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"Comparing With The Fantasy Trip" Topic

Legends of the Ancient World

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Personal logo Editor in Chief Bill The Editor of TMP Fezian14 Oct 2016 6:59 p.m. PST

I know that Legends of the Ancient World is a 'clone' of The Fantasy Trip (Metagaming), but what are the differences?

lkmjbc315 Oct 2016 6:13 a.m. PST

Basically, it is just simplified. Less talents. Magic is a roll against intelligence. The turn sequence is different.

In some ways it works better than the original. It does cry for an advanced version. I've talked with both the owners…they aren't interested yet in producing one. BTW, the sci-fi and Western adventures are excellent.

Joe Collins

Dynaman878915 Oct 2016 7:37 a.m. PST

Magic always was a roll against Int in TFT. GURPS changed that to a skill roll based on Int.

I still have my TFT collection in the RPG pile. Including a copy of the SciFi version which is not so great but TFT is my favorite RPG of all time.

Gone Fishing15 Oct 2016 1:39 p.m. PST

I agree with Dynaman. I haven't seen Legends, but TFT itself holds up remarkably well even after all these years (30? 40?). It makes for a cracking little skirmish game – I've used it for straight fantasy, LOTR, Runequest/Gloranthan battles, Greek mythology skirmish, and have generally preferred its simplicity and elegance over most newer, "shinier" sets.

The story of TFT (and Metagaming itself) remains one of the saddest in the industry.

Gone Fishing15 Oct 2016 2:05 p.m. PST

By the way, this is an inspirational site if you're interested in doing TFT with miniatures:

altfritz15 Oct 2016 3:02 p.m. PST

The main problem with TFT was that ST powers magic, so Wizards tend to ve as strong as the Warriors. Sone variants introduce a Stamina or Mana stat to fix the problem.

photocrinch15 Oct 2016 5:40 p.m. PST

Agree. I was looking at my copy the other day and thought it odd that strength for spell use was treated exactly the same as wounds. It has been years since I played it, but seems like that would make wizards extremely limited in the role they could play in an adventure.

Dynaman878915 Oct 2016 6:01 p.m. PST

Not so much, Wizards loaded up on IQ and ST. Others loaded up on DX and ST. The other thing wizards have after a short while were powerstones. Lots and lots of em.

Weasel15 Oct 2016 6:27 p.m. PST

Wasn't TFT originally intended as a duelling sort of game, which grew into a fully fledged RPG? A lot of the design decisions seem to make a lot more sense from that perspective.

altfritz15 Oct 2016 7:29 p.m. PST

Melee and Wizardry (name correct?)…microgames from Metagaming. TFT consists of three books: "Into The Labyrinth", "Advanced Melee", "Advanced Wizardry".

Weasel15 Oct 2016 11:05 p.m. PST

Ah right, I am getting the order wrong.

nukesnipe Supporting Member of TMP16 Oct 2016 7:41 a.m. PST

Legends is essentially the original Melee and Wizard with a few skills thrown in. From the start, it was intended to be a rules-lite entry level game.

The primary difference between Legends and Melee/Wizard is in how character advancement is handled. In Melee/Wizard you purchased attributes based on total attribute ranges: for instance, a 36-pt character paid x amount for the next attribute point, while a 39-pt character paid proportionally more. In legends, you purchase attributes based on the character's current attribute. I don't have the rules in front of me, but I believe it's 10 times the next value. For instance, increasing strength from 11 to 12 costs 120 experience points.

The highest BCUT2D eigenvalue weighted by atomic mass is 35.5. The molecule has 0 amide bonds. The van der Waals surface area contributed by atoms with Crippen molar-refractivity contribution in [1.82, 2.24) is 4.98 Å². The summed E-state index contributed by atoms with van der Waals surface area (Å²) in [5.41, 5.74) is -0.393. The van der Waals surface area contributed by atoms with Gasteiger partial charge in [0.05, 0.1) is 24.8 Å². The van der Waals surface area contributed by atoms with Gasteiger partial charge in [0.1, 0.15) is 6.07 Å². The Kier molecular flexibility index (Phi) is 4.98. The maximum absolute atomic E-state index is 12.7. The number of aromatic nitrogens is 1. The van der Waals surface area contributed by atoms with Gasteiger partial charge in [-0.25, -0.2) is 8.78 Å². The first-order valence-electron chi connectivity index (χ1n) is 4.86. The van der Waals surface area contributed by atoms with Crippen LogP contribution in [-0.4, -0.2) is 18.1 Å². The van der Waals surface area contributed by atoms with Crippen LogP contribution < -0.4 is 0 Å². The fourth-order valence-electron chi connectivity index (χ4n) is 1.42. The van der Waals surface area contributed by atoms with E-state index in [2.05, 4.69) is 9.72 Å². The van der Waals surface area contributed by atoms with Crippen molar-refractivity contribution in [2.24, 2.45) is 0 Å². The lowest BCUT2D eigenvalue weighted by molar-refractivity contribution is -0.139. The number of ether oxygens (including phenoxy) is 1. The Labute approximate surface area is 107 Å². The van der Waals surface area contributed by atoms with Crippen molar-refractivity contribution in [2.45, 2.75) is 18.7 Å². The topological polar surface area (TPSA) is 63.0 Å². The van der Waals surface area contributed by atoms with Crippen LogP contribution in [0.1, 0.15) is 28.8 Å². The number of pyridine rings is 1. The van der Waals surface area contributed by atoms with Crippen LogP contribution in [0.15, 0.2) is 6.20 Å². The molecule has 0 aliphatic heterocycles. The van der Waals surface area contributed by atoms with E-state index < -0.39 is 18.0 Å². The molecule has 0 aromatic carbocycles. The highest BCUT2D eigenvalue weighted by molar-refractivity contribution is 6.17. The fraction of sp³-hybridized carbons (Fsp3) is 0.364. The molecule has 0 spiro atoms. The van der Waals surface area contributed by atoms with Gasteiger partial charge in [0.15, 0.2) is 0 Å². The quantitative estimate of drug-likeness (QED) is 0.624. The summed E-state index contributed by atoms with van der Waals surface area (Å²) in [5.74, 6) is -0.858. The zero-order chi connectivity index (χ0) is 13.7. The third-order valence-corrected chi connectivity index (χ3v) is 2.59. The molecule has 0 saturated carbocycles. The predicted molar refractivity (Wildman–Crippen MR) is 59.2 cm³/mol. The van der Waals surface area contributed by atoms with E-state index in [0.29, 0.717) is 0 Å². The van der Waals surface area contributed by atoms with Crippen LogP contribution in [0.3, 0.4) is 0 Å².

Legends is stingier with experience points than Melee/Wizard.

As for "Advanced Legends", take a look at Heroes and Otherworlds. It is essentially Legends taken to the next level, and the two games are nearly 100% compatible. The interesting thing with Heroes and Otherworlds is that you cannot improve your attributes. Instead, you increase your skill level which are adds to your attributes. For instance, an IQ 12 Wizard cannot improve his IQ, but with six levels of skill in a given spell, he can cast that spell with an effective IQ of 18. Of course, if the spell requires an IQ greater than 12 (in this case), it's a 4d6 roll instead of 3d6.

To compensate for the inability to increase your character's attributes, Heroes and Otherworlds characters have an additional attribute called Endurance, from which damage and fatigue are first deducted before deducting from your character's strength. If strength falls to zero, your character dies. So, endurance effectively increases your character's durability.

Endurance is unique to hero characters. Monsters and NPCs do not normally have this attribute.

Heroes and Otherworlds also has a magic supplement with literally hundreds of spells and a very large bestiary supplement. Again, totally compatible with Legends and for the most part Melee/Wizard/The Fantasy Trip.

If you are interested in Melee/Wizard/The Fantasy Trip style games, I really encourage you to check out Legends and Heroes and Otherworlds:


Scott Chisholm

altfritz16 Oct 2016 8:23 a.m. PST

"Heroes and Other Worlds" – I was trying to remember the exact name. I've got it and think it good. :-)

There is also a Tekumel variant for TFT out there, also quite good:


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